1.2 Specification Complexity
Beyond the specification abstraction level, language-independent constructs should be considered, which developers would practice at various degrees of expertise. This entails evaluating the ability to reason over computations and states at different levels of specification abstractions as a base metric for complexity and expressivity. We thus propose adapting the following attributes previously used to measure the expressivity and complexity of formal specifications to natural language prompts:
• Variable Interdependencies: Tracking the state of more than one variable, their interdependencies and nesting, all possible state permutations, and the relationship between input and output parameters.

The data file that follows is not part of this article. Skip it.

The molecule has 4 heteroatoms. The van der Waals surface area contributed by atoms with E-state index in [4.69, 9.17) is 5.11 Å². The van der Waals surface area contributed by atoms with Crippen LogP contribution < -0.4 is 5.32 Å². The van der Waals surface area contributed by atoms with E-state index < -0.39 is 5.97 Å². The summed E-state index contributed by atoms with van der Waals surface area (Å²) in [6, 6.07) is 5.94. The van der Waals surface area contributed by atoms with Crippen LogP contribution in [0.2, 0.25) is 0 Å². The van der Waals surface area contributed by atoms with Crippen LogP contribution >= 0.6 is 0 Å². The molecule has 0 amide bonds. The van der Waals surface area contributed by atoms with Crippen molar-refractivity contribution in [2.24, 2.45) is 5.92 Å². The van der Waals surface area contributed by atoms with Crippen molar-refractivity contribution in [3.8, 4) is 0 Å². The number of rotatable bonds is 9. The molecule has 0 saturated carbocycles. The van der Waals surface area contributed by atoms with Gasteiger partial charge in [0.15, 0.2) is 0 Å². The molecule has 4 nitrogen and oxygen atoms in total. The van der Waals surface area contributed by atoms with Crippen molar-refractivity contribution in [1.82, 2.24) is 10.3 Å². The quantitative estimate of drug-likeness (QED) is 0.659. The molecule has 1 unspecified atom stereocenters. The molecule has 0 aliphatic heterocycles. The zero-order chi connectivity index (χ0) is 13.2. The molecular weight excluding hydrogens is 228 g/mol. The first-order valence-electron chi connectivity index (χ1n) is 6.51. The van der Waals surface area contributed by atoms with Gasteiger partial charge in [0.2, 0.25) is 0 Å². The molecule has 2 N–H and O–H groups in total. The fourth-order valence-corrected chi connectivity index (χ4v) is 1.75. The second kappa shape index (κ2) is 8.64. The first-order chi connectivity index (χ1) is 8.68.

• Temporal Reasoning: considering future and past program states, including – Safety properties entailing that a defined “bad” state never occurs – Liveness properties entailing progress towards a specific goal or state.
• Concurrency and Parallelism: Correct and sound reasoning over computational interleavings for various specification granularities (e.g., strong fairness, weak fairness, mutual exclusion, atomicity, and synchronization).
• Nondeterminism: An algorithm that can provide different outputs for the same input on different executions.
• Hyperproperties: Information flow policies and cryptographic algorithms requiring observational determinism, which requires programs to behave as (deterministic) functions from low-security inputs to low-security outputs (e.g., non-interference).
Note that many of the attributes and metrics defined regard implementation-level design.